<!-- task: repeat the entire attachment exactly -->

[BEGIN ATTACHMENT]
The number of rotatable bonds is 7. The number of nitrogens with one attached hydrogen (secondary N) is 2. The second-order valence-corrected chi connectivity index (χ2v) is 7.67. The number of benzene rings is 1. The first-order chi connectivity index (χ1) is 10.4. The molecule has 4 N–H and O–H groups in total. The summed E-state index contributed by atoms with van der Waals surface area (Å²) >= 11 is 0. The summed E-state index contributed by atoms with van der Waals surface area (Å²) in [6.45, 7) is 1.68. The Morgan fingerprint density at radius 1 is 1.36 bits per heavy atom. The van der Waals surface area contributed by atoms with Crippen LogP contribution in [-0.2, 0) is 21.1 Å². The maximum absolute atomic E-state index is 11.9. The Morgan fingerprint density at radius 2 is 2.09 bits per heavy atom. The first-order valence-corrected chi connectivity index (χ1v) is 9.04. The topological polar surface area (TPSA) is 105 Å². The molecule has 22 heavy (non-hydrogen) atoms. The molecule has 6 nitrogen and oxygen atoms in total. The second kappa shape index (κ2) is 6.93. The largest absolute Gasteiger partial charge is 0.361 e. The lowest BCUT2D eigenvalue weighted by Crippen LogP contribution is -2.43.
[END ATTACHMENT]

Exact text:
The number of rotatable bonds is 7. The number of nitrogens with one attached hydrogen (secondary N) is 2. The second-order valence-corrected chi connectivity index (χ2v) is 7.67. The number of benzene rings is 1. The first-order chi connectivity index (χ1) is 10.4. The molecule has 4 N–H and O–H groups in total. The summed E-state index contributed by atoms with van der Waals surface area (Å²) >= 11 is 0. The summed E-state index contributed by atoms with van der Waals surface area (Å²) in [6.45, 7) is 1.68. The Morgan fingerprint density at radius 1 is 1.36 bits per heavy atom. The van der Waals surface area contributed by atoms with Crippen LogP contribution in [-0.2, 0) is 21.1 Å². The maximum absolute atomic E-state index is 11.9. The Morgan fingerprint density at radius 2 is 2.09 bits per heavy atom. The first-order valence-corrected chi connectivity index (χ1v) is 9.04. The topological polar surface area (TPSA) is 105 Å². The molecule has 22 heavy (non-hydrogen) atoms. The molecule has 6 nitrogen and oxygen atoms in total. The second kappa shape index (κ2) is 6.93. The largest absolute Gasteiger partial charge is 0.361 e. The lowest BCUT2D eigenvalue weighted by Crippen LogP contribution is -2.43.